New research from the Varelas laboratory describes novel roles for the Hippo pathway effector YAP in T cells has been published in PLOS Biology: Yap suppresses T-cell function and infiltration in the tumor microenvironment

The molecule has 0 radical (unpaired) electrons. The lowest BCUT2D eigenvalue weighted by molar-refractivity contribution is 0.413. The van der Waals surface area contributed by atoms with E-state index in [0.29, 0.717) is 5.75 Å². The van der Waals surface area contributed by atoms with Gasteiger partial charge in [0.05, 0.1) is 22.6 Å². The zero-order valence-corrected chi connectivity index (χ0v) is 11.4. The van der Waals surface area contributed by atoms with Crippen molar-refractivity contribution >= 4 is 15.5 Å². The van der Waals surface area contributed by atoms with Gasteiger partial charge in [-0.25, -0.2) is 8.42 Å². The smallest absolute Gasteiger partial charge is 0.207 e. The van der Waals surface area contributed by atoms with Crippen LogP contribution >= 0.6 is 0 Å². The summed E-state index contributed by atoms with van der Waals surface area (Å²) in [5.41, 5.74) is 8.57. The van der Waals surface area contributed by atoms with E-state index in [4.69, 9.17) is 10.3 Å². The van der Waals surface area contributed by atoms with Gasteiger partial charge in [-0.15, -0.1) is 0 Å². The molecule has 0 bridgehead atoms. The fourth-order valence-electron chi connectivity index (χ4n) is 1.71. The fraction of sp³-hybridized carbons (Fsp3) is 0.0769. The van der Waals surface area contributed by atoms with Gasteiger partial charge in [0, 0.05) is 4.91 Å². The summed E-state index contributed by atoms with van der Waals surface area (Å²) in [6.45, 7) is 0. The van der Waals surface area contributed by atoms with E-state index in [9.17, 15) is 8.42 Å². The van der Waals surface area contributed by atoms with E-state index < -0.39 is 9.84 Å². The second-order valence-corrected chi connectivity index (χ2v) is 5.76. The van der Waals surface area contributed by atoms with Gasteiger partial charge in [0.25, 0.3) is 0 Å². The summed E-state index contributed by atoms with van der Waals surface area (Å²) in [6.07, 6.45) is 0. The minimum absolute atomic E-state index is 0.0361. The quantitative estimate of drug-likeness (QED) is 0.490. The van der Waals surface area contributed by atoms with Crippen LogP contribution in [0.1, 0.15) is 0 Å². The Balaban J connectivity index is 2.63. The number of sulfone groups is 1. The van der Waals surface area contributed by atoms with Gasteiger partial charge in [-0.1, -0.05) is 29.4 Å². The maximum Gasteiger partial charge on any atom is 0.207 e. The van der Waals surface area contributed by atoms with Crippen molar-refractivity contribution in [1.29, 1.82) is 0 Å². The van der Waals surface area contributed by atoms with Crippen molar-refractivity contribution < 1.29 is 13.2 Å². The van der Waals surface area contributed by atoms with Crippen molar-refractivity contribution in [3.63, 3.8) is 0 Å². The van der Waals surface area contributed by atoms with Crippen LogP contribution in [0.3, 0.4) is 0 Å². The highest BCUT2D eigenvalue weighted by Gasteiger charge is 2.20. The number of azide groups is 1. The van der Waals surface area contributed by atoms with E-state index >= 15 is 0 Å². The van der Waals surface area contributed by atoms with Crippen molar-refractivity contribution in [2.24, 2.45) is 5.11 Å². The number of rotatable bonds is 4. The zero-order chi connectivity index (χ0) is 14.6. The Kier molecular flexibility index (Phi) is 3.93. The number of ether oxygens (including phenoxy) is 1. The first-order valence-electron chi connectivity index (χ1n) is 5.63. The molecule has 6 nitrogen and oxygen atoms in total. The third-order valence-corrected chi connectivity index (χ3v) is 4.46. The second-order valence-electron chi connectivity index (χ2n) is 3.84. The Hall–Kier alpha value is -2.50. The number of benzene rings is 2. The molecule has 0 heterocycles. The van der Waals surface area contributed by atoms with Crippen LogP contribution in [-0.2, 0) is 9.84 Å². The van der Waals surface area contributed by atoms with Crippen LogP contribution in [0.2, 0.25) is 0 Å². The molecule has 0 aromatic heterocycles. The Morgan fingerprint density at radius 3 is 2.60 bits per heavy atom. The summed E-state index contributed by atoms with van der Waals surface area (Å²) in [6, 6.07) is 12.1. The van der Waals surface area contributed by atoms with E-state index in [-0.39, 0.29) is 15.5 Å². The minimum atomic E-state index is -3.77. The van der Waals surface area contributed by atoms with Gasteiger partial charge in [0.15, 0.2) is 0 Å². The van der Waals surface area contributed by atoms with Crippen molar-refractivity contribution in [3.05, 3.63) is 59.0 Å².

This study describes previously unappreciated functions for the signaling effector YAP in T cells. Stampouloglou et al., describe immunoinhibitory functions for YAP in CD4+ and CD8+ T cells, which broadly impact T cell functions. T cell specific deletion of the YAP gene was shown to result in the increased activation and differentiation of T cells, which translated in vivo to an increased ability for T cells to block aggressive solid tumor growth. The concept of altering signals within immune cells to boost their ability to fight disease has come to the forefront of medical research, given the effectiveness that many immunotherapies have shown in the clinic. This study places YAP as a key effector of these disease-relevant immune modulating signals. Notably, the authors observed that deletion of YAP resulted in a greatly enhanced ability for T cells to infiltrate solid tumors and become locally activated within the tumor microenvironment. These observations may have important clinical implications, since a major challenge for current immunotherapies is a failure for T cells to effectively infiltrate solid tumors. This study also raises questions about the role of YAP and related signals, such as those mediated by the Hippo signaling pathway, in general T cell biology, opening the door to interesting future research directions.